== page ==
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dc.contributor.authorPentland, Duncan
dc.date.accessioned2018-07-27T16:04:56Z
dc.date.available2018-07-27T16:04:56Z
dc.date.issued2013
dc.identifierET1284
dc.identifier.citationPentland, D. (2013) Realising evidence based practice: a systemic investigation of core knowledge processes in mental health, no. 266.
dc.identifier.urihttps://eresearch.qmu.ac.uk/handle/20.500.12289/7714
dc.description.abstractAims To investigate the systemic circumstances required for mental health professionals to engage in the core processes of evidence based practice. Background Successful evidence based practice is the function of inter-related processes including knowledge acquisition, generation, and application, which occur in complex and dynamic circumstances. Dominant models and approaches to facilitating the use of knowledge in practice by health professionals remain based on linear, technical processes which aim to instigate behavioural changes at the individual level. Emergent conceptualisations argue the need for strategies that consider systemic factors which can impede or facilitate the processes underpinning the operation of evidence based practices in mental health. As yet no efforts have been made to actively apply systems thinking in efforts to improve evidence based practice in mental health. Method A collective case-study research design was developed by adapting Soft Systems Methodology. Three cases were examined, each selected due to their ability to provide information about one of the core processes under investigation; knowledge acquisition, knowledge generation and knowledge application. Data was collected iteratively from thirteen participants through focus groups and semi-structured interviews. Analysis was undertaken through the inductive open coding of data into sub-categories, following which key categories were identified and considered against individual, group and organisational systems levels. Findings This study identified twenty-four key categories across the cases and located these against the three systems levels. As anticipated, complex dynamic interactions between different elements at the different levels were identified including, the role of motivation, perception and skill at the individual level, the importance of team wisdom, support and decision making, and the need for organisations to provide adequate infrastructures, ensure access to specialist expertise and a number of elements contributing to a culture of space and support for evidence based practice.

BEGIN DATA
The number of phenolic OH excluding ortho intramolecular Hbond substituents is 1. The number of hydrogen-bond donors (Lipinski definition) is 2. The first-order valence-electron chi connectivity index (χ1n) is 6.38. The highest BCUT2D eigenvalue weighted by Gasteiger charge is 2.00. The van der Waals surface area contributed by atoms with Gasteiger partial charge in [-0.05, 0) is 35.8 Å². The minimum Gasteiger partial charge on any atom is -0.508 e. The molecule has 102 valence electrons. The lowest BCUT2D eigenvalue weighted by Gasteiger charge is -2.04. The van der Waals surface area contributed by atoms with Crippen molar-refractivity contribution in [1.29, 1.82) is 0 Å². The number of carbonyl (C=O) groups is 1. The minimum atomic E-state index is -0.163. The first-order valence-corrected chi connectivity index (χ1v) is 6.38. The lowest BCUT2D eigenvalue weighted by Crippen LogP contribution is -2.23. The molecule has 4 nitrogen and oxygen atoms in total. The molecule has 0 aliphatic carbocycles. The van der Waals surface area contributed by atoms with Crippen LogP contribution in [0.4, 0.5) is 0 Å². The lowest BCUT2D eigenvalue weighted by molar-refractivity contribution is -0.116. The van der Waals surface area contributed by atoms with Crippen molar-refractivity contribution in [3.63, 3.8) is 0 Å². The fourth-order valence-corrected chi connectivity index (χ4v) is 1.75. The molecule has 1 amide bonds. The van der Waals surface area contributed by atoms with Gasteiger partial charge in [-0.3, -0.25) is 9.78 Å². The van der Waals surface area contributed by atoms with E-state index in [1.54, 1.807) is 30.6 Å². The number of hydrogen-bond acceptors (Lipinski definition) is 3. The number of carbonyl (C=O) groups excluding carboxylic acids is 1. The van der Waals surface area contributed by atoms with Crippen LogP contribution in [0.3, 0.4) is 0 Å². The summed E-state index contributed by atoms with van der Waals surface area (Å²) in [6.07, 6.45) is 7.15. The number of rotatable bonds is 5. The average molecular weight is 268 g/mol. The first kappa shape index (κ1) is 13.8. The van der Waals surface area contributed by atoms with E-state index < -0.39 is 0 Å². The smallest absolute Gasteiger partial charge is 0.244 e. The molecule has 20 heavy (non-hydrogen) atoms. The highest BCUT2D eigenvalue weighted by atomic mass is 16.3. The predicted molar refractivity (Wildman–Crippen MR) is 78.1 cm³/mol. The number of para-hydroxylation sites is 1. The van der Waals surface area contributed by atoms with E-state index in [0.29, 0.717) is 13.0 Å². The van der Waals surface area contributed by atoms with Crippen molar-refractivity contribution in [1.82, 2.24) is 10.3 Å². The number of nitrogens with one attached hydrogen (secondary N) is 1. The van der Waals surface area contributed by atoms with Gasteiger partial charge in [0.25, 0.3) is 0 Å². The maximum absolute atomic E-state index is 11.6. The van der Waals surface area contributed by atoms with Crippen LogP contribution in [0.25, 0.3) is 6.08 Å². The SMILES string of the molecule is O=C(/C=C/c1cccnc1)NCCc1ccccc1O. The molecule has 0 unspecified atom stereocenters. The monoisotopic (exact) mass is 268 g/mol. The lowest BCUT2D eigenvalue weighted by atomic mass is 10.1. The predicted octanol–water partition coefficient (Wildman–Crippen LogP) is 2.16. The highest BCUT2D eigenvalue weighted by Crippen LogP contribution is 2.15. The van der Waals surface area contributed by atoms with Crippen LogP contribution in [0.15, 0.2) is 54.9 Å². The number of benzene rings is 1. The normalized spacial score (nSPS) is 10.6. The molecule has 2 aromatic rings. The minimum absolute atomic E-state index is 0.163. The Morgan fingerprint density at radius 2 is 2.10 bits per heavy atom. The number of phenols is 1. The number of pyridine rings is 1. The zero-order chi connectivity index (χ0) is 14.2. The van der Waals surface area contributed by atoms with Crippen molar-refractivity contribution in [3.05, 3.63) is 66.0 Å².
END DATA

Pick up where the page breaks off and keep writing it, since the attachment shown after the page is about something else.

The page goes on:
dc.format.extent266
dc.publisherQueen Margaret University
dc.subjectEvidence based practice
dc.subjectmental health
dc.subjectsoft systems methodology
dc.subjectsystems thinking
dc.subjectknowledge acquisition
dc.subjectknowledge generation
dc.subjectknowledge application
dc.subjectknowledge-to-action
dc.subjectpractice-based evidence
dc.subjectresearch utilisation
dc.subjectresearch implementation
dc.titleRealising evidence based practice: a systemic investigation of core knowledge processes in mental health
dc.typeThesis
dcterms.accessRightspublic
dc.description.facultyawd_pdt
dc.description.ispublishedunpub
dc.description.eprintid1284_etheses
rioxxterms.typeThesis
dc.description.statusunpub
dc.type.qualificationlevelDoctoral
dc.type.qualificationnameProfessional Doctorate


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